Lawmakers were led to believe, for one thing, that insurers could be trusted to offer policies that would continue to give Americans’ access to the doctors they had developed relationships with and wanted to keep. And they were persuaded that insurers wouldn’t think of engaging in bait-and-switch tactics that would leave folks with less coverage than they thought they were buying.
Of Obama, Potter wrote, “It became clear to me as well as public option supporters in Congress that industry lobbyists had gotten to him.” Potter told Congress that if they failed “to create a public option to compete with private insurers, ‘the bill it sends to the President might as well be called “The Insurance Industry Profit Protection and Enhancement Act.”’”
After that, it was all over but the dancing, and what horrible dancing it was. What the ACA offered was not the expansion of Medicare, or an American version of the Canadian health care system. The government didn’t even give themselves power to bargain with Big Pharma. What Americans got was Ayn Rand, if she had dropped ecstasy in 1982 instead of dropping dead. Americans became wedded to health markets, enrollment periods, godawful Internet sites. Needy citizens were required to jump through a parade of hoops, each one more terrible than the last.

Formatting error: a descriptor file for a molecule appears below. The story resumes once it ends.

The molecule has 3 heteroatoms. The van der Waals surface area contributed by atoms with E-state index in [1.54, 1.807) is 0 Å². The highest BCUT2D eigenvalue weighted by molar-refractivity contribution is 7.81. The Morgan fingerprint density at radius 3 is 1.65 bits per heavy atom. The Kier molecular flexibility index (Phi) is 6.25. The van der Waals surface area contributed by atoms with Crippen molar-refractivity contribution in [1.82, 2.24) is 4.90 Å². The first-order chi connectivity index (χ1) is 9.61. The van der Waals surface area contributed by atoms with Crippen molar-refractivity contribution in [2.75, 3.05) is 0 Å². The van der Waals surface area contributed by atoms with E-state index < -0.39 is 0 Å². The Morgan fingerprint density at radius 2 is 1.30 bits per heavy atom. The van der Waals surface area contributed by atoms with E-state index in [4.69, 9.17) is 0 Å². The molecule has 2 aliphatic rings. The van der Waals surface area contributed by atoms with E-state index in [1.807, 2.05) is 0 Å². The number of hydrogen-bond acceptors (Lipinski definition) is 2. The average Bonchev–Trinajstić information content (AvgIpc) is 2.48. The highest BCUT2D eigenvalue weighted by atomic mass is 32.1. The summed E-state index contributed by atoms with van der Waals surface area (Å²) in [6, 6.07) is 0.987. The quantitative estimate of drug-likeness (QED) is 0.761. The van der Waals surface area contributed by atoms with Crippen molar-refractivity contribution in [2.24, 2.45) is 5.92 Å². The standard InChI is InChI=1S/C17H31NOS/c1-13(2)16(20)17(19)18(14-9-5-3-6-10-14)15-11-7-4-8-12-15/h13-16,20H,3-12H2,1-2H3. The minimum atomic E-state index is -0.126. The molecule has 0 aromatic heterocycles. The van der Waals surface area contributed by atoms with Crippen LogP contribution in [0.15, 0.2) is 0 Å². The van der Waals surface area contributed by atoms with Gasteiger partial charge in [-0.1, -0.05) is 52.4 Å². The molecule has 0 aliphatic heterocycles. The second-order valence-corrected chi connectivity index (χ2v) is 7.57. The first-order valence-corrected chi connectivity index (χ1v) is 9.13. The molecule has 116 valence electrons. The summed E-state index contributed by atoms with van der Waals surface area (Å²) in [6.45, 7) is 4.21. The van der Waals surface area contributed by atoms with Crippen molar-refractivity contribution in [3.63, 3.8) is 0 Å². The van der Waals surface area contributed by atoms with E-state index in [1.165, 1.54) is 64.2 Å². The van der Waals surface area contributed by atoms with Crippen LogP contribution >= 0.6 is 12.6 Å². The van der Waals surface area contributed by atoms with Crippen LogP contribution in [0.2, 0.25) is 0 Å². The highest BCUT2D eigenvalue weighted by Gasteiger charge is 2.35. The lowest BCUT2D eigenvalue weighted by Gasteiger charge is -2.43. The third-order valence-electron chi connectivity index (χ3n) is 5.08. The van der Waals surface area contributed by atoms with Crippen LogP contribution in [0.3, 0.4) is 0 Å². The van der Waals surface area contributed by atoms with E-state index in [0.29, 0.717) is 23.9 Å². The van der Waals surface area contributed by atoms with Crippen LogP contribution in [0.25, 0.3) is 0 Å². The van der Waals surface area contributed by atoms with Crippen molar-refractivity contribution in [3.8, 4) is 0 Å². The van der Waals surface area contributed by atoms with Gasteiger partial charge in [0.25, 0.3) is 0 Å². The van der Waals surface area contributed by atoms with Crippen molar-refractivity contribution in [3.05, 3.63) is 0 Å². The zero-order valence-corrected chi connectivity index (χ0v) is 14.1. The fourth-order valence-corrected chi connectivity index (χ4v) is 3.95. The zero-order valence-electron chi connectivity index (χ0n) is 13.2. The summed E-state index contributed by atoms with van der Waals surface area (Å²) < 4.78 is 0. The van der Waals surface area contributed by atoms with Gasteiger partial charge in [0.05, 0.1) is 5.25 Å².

We are always hearing high praise for the idea of bipartisanship. We are told that the truth is somehow in the center. This is fiction. If you want evidence that “both sides win” is a terrible idea, Obamacare is a sterling example.
You can’t have it both ways. Change in politics means that someone loses. Both sides can’t always win. Power is taken, not given. If you give “everyone” what they want, it turns out, the insurance companies come out ahead. As they did with the ACA. Unless you challenge power, power remains where it is. That’s what power does.
Let’s take a trivial example from the pages of Obamacare. Have you ever called a big company’s help line, and been forced to wade through an automated call-program? I’m sure you have. We all have. Have you ever asked why it must be that way? Has it ever occurred to you that the robot system is not there for your benefit? After all, talking to a person is a much quicker way of getting the help you need. In fact, the robot system is there for the company’s benefit.